Custer: I don’t believe we've been too far off. The leading indicators are always going to be a three- to six-month guide, and so I always look at those.
Another key factor is currency exchange rates. The U.S. dollar is currently very strong versus other currencies, which means that our exports are more expensive and imports are cheaper. But of equal importance are exchange rates and their impact on global growth rate calculations. When weaker non-dollar currencies are consolidated to stronger U.S. dollars, effectively the dollar totals are effectively weaker. This exchange rate loss impact has been substantial lately for multinational companies that report their financial results in dollars. Last year this impact was negative, about -5%.
For the first quarter 2016 vs. 2015 this exchange rate impact may have degraded dollar growth rates by as much as 8%.
In addition to exchange rate effects, overall demand has weakened, especially in China. Normal post-Christmas holiday slowing of consumer good demand is one factor. In addition there was the Chinese New Year shutdown in February coupled with Apple cutting back orders for iPhones. So the first quarter in Southeast Asia started slowly, especially for high-volume consumer electronics.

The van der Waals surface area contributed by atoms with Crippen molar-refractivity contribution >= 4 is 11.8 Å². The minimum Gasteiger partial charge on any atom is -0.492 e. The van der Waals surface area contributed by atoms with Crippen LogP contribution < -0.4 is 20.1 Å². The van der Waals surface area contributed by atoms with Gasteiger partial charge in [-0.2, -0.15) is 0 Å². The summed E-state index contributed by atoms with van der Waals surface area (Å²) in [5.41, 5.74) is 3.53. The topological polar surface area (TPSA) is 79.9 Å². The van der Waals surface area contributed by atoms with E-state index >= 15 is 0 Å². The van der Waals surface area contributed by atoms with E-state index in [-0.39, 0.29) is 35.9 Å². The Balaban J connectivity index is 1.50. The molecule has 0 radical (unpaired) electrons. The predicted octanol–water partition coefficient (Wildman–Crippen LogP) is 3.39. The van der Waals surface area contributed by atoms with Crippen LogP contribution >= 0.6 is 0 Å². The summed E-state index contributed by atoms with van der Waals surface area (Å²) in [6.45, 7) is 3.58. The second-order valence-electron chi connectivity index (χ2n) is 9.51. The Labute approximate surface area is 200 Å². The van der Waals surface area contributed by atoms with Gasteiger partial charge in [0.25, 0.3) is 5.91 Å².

Turning to the U.S. market, the major electronic equipment sectors are instruments & control, medical, defense and aerospace. Domestically we are not very dependent upon computers or cellphones. Because of the U.S. product mix, we're in better shape than places like China where volume market growth really weakened.
I think, as you look at the global end markets right now, there's no big driver. Last year smartphone growth was very robust and before that it was media tablets and PCs. This year, smartphone growth has slowed, media tablets have gone flat and PC growth is negative.
We're waiting for the next big market driver.